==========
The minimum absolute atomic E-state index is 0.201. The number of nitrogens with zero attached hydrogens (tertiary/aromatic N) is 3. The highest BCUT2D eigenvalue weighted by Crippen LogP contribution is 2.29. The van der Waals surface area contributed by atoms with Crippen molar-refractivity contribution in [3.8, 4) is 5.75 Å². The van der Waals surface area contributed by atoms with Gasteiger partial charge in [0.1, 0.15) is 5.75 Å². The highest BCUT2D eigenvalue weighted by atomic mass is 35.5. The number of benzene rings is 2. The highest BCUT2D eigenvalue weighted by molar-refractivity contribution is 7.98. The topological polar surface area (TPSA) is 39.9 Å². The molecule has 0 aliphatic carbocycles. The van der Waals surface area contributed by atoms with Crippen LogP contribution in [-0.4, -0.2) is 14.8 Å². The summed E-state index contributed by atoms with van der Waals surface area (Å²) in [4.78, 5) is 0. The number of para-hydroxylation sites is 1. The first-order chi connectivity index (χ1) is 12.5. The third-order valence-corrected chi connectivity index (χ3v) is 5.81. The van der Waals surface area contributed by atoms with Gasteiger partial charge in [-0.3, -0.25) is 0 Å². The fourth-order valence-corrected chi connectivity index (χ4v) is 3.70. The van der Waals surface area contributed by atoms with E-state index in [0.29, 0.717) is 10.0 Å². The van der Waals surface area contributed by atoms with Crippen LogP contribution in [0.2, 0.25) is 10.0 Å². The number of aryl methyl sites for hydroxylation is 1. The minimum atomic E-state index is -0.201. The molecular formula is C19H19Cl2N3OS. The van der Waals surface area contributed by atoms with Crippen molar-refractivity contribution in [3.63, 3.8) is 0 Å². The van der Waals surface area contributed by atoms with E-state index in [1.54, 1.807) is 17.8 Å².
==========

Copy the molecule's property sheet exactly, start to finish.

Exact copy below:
The minimum absolute atomic E-state index is 0.201. The number of nitrogens with zero attached hydrogens (tertiary/aromatic N) is 3. The highest BCUT2D eigenvalue weighted by Crippen LogP contribution is 2.29. The van der Waals surface area contributed by atoms with Crippen molar-refractivity contribution in [3.8, 4) is 5.75 Å². The van der Waals surface area contributed by atoms with Gasteiger partial charge in [0.1, 0.15) is 5.75 Å². The highest BCUT2D eigenvalue weighted by atomic mass is 35.5. The number of benzene rings is 2. The highest BCUT2D eigenvalue weighted by molar-refractivity contribution is 7.98. The topological polar surface area (TPSA) is 39.9 Å². The molecule has 0 aliphatic carbocycles. The van der Waals surface area contributed by atoms with Crippen LogP contribution in [-0.4, -0.2) is 14.8 Å². The summed E-state index contributed by atoms with van der Waals surface area (Å²) in [4.78, 5) is 0. The number of para-hydroxylation sites is 1. The first-order chi connectivity index (χ1) is 12.5. The third-order valence-corrected chi connectivity index (χ3v) is 5.81. The van der Waals surface area contributed by atoms with Gasteiger partial charge in [-0.3, -0.25) is 0 Å². The fourth-order valence-corrected chi connectivity index (χ4v) is 3.70. The van der Waals surface area contributed by atoms with E-state index in [0.29, 0.717) is 10.0 Å². The van der Waals surface area contributed by atoms with Crippen LogP contribution in [0.2, 0.25) is 10.0 Å². The number of aryl methyl sites for hydroxylation is 1. The minimum atomic E-state index is -0.201. The molecular formula is C19H19Cl2N3OS. The van der Waals surface area contributed by atoms with Crippen molar-refractivity contribution in [3.63, 3.8) is 0 Å². The van der Waals surface area contributed by atoms with E-state index in [1.54, 1.807) is 17.8 Å².